Oncology specialists expect about 5,400 Canadians to be diagnosed with oral cavity cancer by the end of this year. About two-thirds of those patients are expected to survive. Those numbers could be much higher though, as most oral cancers are curable if detected early. That’s why we’re hoping to raise awareness and help as many mouths as possible in the Niagara region and across Canada.

1. FACT OR FICTION: Oral cancer always begins on the lips.
Oral cancer can start anywhere in the mouth including the lips, gums, roof, and floor as well as the tongue.

2. FACT OR FICTION: Oral cancer lesions are usually pain-free.
Most precancerous and cancerous lesions are asymptomatic, especially at the beginning. This is why many patients are unaware of lesions altogether. In later stages, the lesion/tumor involves neural structures, which starts to alert patients from the pain and discomfort.

3. FACT OR FICTION: Oral Squamous Cell Carcinoma is best treated with surgical excision.
Surgical excision (the removal of tissue using a scalpel) is the preferred method for treating oral cancer. Chemotherapy or radiation is usually only used on patients who aren’t good surgical candidates, or where the surgical margins are positive for dysplasia, or tumor.

4. FACT OR FICTION: The biggest risk factor leading to oral cancer is HPV
Oral cancer is usually divided into two cases: anterior oral cavity, or oropharyngeal. HPV-associated cancer is usually oropharyngeal in origin. That means it usually involves the tonsils, or base of the tongue. The biggest risk factors for oral cancer are alcohol and/or tobacco use.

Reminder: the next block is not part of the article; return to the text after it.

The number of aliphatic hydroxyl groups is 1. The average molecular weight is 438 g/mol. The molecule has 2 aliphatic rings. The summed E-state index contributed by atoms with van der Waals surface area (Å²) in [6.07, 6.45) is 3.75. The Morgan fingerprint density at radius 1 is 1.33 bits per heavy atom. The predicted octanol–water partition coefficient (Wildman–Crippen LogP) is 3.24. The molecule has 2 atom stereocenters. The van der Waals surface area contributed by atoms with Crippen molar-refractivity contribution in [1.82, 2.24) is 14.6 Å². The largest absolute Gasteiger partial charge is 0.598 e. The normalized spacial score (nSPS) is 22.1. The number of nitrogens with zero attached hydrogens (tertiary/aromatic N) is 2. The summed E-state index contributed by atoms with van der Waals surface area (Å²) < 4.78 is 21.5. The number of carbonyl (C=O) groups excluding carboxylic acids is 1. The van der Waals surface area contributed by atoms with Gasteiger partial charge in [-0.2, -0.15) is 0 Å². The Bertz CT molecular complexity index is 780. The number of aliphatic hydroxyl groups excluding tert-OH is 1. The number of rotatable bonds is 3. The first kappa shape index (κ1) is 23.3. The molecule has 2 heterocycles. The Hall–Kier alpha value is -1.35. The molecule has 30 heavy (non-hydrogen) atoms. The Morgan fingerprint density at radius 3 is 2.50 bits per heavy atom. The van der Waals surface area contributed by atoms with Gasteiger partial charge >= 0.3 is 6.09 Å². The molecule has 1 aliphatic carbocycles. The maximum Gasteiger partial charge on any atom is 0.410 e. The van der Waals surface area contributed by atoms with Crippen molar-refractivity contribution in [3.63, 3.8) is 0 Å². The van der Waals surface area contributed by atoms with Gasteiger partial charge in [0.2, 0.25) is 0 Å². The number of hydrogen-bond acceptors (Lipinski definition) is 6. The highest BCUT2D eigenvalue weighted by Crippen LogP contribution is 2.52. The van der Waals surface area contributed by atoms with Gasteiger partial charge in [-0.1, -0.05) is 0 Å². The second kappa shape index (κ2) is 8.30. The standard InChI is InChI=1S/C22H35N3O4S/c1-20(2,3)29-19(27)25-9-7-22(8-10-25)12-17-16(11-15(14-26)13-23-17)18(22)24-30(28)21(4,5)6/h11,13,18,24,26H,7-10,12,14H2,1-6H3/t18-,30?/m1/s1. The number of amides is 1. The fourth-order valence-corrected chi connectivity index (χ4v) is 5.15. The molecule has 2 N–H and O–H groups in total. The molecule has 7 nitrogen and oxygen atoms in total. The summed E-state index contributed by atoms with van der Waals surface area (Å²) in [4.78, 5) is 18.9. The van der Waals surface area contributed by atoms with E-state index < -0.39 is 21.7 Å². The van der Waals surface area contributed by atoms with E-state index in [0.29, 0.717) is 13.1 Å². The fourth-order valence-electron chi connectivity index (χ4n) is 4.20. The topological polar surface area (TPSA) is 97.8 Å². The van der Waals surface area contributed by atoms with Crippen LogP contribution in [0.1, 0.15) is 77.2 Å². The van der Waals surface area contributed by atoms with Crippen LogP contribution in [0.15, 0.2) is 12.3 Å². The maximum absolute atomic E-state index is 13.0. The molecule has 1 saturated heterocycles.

5. FACT OR FICTION: Sun exposure can lead to cancers in the mouth.
A history of significant sun exposure, or a previous skin cancer diagnosis does elevate your risk of oral cancers. UV exposure is A leading cause of cancer in the lip. Wearing Chapstick with an SPF, as well as a hat will help keep you protected.

6. FACT OR FICTION: An oncologist is the only one who can diagnose oral cancer
Oral cancer screenings have become a regular part of your routine dental appointment. Your dentist will inspect the inside of your mouth, looking for white or red patches or sores. While gloved, the dentist will feel the tissue of your mouth, ensuring there are no lumps or other abnormalities. The dentist usually examines your throat and neck as well. If you wear dentures, you’ll be asked to remove them, so the dentist can check the tissue underneath.

Additionally, every couple of appointments, your dentist may use an oral cancer screening light. This will make your healthy tissue appear dark, and cause any abnormal tissue to appear white.

It’s important to remember, not all spots or lumps a dentist will find are cancer, but if they are, catching their condition early means you’ll have more treatment options. That’s why keeping up your annual or semi-annual cleanings is important for everyone.

8. FACT OR FICTION: Prevention goes a long way.
While there is no sure-fire way to prevent oral cancer, there are actions you can take to lower your likelihood of experiencing it. Quitting tobacco and smoking related products is a great first step. Reducing the amount of alcohol you consume and the amount of time you spend in the sun will also reduce your risks of oral cancer.

Furthermore, regular screenings by your dentist drastically increases the likelihood of detecting oral cancer early, which can make a big difference.